The Swiss High Performance and High Productivity platform provides the ideal conditions for Zollikofer and his team. HP2C is an interdisciplinary cooperation between scientists, mathematicians, IT specialists and hardware manufacturers who are looking to adapt existing algorithms for modelling and answering complex scientific questions on future computer architectures in such a way that they can be used efficiently. The main instigators of HP2C are the CSCS, with its director Thomas Schulthess, and the Università della Svizzera italiana, with its president Piero Martinoli.
Support from the physical sciences and mathematics
Zollikofer praises the ideal conditions, but does not make a secret of how difficult it has been to put together a research team to take on this challenge. It was not from anthropology, but from other disciplines that, after a long search, he and his colleague Jody Weissmann found support: from the mathematician Wesley Petersen, the astrophysicists George Lake and Simone Callegari, and the biophysicist Natalie Tkachenko, who are now developing the codes for the model - a model that is supposed to unite short-term, local patterns of individual human behaviour and long-term, globally-acting patterns of changed environmental conditions. The researchers would like to use it to run through various behaviour scenarios between Neanderthals and humans, taking into account the fauna, climate conditions, topography and vegetation, in order to research the possible causes of the extinction of the Neanderthals in greater detail.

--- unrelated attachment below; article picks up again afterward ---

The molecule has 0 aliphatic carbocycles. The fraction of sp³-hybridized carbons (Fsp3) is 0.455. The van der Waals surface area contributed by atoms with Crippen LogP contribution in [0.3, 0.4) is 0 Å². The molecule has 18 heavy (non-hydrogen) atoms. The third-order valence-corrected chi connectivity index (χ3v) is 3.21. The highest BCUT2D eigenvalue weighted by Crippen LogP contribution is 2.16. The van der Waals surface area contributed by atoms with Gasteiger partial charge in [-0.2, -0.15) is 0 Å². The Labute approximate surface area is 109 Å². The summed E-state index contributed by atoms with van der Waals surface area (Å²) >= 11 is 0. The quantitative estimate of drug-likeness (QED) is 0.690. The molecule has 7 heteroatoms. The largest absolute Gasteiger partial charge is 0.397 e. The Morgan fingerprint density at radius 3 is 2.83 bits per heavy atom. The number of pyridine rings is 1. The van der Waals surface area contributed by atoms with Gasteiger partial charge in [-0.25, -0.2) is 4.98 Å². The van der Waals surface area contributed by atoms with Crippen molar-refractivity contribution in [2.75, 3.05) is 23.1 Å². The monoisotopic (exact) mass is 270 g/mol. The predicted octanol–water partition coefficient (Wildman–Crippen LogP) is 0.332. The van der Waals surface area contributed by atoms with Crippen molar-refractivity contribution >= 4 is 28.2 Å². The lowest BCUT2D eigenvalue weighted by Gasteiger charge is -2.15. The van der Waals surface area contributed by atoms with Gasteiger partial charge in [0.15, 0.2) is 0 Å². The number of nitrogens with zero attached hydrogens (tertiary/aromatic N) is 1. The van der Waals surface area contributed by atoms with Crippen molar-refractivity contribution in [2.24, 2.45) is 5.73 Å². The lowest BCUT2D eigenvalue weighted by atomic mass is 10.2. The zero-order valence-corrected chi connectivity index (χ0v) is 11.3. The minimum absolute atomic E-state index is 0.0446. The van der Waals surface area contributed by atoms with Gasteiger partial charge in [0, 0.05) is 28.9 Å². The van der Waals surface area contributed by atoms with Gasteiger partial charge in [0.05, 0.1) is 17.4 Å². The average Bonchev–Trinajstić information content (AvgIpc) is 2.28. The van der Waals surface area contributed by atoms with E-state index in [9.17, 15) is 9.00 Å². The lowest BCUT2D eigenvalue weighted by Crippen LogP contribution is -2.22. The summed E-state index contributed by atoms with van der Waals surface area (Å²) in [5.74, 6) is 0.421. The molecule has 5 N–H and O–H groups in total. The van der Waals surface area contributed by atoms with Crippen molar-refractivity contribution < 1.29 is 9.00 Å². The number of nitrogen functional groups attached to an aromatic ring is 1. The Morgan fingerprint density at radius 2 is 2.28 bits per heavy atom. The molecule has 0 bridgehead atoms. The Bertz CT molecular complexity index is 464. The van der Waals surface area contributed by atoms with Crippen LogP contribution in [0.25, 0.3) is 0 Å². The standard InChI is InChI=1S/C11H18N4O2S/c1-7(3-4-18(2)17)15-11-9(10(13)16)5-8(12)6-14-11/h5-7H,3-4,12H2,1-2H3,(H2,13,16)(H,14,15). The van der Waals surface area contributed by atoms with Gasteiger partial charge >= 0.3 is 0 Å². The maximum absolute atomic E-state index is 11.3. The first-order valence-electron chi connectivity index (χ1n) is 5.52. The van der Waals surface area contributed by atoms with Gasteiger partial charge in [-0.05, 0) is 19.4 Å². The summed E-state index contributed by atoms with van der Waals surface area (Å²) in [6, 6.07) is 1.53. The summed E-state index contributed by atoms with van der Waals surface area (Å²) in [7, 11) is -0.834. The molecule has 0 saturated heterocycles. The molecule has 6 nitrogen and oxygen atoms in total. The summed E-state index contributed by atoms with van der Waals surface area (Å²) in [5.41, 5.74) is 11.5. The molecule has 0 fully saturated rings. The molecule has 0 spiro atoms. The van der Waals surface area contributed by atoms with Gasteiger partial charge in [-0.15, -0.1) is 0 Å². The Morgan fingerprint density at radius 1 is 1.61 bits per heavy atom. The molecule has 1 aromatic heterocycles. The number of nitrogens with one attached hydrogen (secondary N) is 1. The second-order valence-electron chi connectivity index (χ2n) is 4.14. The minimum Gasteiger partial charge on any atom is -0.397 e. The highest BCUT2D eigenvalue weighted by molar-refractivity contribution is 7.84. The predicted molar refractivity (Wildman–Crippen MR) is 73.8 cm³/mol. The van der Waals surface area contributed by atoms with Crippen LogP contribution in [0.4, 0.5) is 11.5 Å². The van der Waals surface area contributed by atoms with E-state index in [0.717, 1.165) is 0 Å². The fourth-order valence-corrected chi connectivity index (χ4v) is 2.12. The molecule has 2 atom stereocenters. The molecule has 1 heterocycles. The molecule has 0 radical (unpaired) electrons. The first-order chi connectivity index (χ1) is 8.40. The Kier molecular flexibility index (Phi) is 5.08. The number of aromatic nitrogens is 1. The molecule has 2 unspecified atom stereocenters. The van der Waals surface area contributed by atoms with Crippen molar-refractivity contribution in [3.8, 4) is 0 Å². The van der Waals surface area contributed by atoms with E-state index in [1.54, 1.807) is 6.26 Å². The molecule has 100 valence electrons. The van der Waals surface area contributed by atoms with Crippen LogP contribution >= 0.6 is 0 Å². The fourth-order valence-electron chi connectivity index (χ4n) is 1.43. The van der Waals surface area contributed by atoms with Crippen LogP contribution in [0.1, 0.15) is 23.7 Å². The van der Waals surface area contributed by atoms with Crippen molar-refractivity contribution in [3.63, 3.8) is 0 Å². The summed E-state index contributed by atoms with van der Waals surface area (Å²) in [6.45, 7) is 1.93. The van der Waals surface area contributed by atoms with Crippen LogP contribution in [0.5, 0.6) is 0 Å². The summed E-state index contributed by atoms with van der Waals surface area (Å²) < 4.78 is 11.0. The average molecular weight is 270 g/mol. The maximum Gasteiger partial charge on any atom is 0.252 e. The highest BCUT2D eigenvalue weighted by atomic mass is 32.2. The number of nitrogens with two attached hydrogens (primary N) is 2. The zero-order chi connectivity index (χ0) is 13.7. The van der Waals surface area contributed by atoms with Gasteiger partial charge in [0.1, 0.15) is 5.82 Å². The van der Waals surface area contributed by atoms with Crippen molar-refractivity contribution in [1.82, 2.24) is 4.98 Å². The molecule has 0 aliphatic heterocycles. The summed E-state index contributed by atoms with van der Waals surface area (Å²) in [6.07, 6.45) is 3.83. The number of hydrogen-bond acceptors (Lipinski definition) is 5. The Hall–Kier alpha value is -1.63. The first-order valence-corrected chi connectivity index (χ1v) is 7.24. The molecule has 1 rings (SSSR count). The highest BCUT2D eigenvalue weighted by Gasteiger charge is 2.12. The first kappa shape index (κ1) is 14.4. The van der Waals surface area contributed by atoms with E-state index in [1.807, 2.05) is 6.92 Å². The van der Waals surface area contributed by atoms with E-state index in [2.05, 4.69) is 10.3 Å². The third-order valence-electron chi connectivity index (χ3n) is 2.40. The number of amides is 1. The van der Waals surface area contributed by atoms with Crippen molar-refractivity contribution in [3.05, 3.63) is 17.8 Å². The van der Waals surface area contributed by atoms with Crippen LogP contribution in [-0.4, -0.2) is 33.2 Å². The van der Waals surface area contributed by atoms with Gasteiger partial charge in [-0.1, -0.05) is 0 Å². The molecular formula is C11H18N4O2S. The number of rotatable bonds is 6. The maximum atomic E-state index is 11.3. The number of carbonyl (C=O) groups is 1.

The agent-based models are to be combined with classic top-down diffusion models, which are used to research population dynamics. “Among other things, we want to test the validity of agent-based models with them”, says Weissmann. Tkachenko is researching the coupling between the diffusion models and the agent-based models.